Hatteras, My Aggressive Childhood Dog, Is a Training Success Story
Hatteras was my childhood dog. He was a gorgeous dream, save for one glaring imperfection. Yes, he was a disaster. But also a teacher who ensured a fine life for all the dogs who followed, and who still influences my rescue work and mentoring. Perhaps he dashed little-girl fantasies of skipping through the field with Lassie, but I wouldn't change things. Hatteras was the dog who built me.
I have yet to meet a dog who was as dangerous. He did not have a bite pattern near as much as an attack pattern, and his resume included attacks on family members (myself included) and strangers, police involvement, quarantines -- major dog aggression. He also led to the death of the family cat.
His arrival in my life was improbable; my parents had said I could not have a dog. It wasn't that they didn't like dogs, for they most assuredly did. Enough to say that New York City was no place to have one. They were upended on a vacation in Cape Hatteras, North Carolina (hence the name), when on a busy highway they spied what they thought was a kitten on the side of the road. As they pulled over, they realized it was a puppy. They put him in the car with three squealing daughters. My mother dropped us all off at the beach to play with the puppy while she frantically looked for the owners, but it was too late: I had my dog. My dream -- and my responsibility.
Raising my puppy, two incidents surely were pivotal. One a mystery, predating Hatteras's arrival into our lives. One glance at the residual effect, which presented itself after a trip the next summer, and we knew something horrible had happened to him. We brought home realistic toy pistols that day, and in play pointed one at Hatteras, who froze and started to quiver. For such a confident boy, the reaction was unfathomable, leading my mother to say he must have witnessed something ghastly. We all were unsettled, and never pointed our toy guns at him again.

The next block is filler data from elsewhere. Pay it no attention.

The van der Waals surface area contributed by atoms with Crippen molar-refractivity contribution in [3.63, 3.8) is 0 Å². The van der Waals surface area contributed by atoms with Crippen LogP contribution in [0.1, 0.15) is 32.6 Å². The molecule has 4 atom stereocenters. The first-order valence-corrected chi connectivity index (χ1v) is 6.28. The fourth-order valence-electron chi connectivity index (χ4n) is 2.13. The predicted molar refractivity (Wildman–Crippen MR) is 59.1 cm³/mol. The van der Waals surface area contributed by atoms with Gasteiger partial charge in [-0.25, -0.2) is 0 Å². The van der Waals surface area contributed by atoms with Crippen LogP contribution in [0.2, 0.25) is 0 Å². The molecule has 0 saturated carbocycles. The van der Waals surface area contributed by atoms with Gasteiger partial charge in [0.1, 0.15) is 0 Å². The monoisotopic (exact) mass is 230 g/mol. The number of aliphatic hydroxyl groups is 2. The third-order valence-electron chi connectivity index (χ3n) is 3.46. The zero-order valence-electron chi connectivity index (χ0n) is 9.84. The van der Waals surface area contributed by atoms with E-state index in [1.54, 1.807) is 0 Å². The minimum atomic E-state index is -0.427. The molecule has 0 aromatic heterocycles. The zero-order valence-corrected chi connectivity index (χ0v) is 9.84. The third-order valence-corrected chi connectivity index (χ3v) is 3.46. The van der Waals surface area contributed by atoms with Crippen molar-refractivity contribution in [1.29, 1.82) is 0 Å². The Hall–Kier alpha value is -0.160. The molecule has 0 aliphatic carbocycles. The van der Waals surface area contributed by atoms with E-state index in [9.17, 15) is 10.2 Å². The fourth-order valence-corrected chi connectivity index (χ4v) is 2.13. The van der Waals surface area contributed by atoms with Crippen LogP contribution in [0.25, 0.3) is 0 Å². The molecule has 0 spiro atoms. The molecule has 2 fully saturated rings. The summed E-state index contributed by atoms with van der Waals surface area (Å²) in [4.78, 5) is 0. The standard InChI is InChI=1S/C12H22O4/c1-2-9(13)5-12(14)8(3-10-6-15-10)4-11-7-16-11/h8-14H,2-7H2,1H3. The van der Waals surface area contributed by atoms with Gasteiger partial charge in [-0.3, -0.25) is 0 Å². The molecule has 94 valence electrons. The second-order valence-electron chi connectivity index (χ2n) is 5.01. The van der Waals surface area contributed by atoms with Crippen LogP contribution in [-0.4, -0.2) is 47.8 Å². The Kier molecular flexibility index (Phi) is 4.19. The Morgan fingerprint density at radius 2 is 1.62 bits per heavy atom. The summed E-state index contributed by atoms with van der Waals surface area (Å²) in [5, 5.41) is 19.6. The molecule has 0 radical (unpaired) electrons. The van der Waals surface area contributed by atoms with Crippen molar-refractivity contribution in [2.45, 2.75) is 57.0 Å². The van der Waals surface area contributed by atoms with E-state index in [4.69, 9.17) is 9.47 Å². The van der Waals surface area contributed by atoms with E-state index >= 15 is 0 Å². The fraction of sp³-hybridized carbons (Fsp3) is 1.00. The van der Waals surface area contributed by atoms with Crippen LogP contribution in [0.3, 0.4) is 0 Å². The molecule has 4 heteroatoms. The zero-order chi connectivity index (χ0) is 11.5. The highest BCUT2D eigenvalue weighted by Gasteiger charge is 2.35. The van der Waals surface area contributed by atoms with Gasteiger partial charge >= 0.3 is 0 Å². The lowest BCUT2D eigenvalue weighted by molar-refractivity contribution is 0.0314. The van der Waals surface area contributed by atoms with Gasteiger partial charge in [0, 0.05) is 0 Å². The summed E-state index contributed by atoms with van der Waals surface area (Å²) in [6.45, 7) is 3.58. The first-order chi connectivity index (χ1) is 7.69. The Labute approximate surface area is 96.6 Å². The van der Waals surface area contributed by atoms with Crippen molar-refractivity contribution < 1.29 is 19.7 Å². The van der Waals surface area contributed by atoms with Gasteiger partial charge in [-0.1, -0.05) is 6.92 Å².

The next happened a year later, and was a nightmare. On a twilight walk with him and my mother, we passed a Saint Bernard, who, after a quick sniff, spun around and attacked, pinning Hatteras to the ground and gnawing on his neck. Four people (including the Saint Bernard's owners) beat on him wildly for what seemed like forever. Hatteras almost died; he could barely walk from blood loss. It was a miracle he survived.
Another year passed with our perfect dog. And then sexual maturity set in. At first, Hatteras became aggressive toward other dogs. Then, unpredictably, to strangers: Some people he loathed at first glance and others he accepted as long-lost friends. Finally, he became aggressive toward his family. And then the business with my sister's cat, which was pretty much a disaster.
Through it all, he was still our dog. And that meant many good things: He loved to play, was fearless, loyal as your shadow; a true family dog. Most of the time, he was an awesome presence. Barely a day would come when I was not stopped on the street by a stranger reveling in his majesty. Warts and all, he was my pride and joy.
And also my responsibility. My parents always made that clear. The moments of his wrath made me fear that I had failed him and he would be put down. Not that my parents threatened to do so, but it was the way back then. I understood I was responsible for dog's interactions with the world, and I had to keep everyone safe.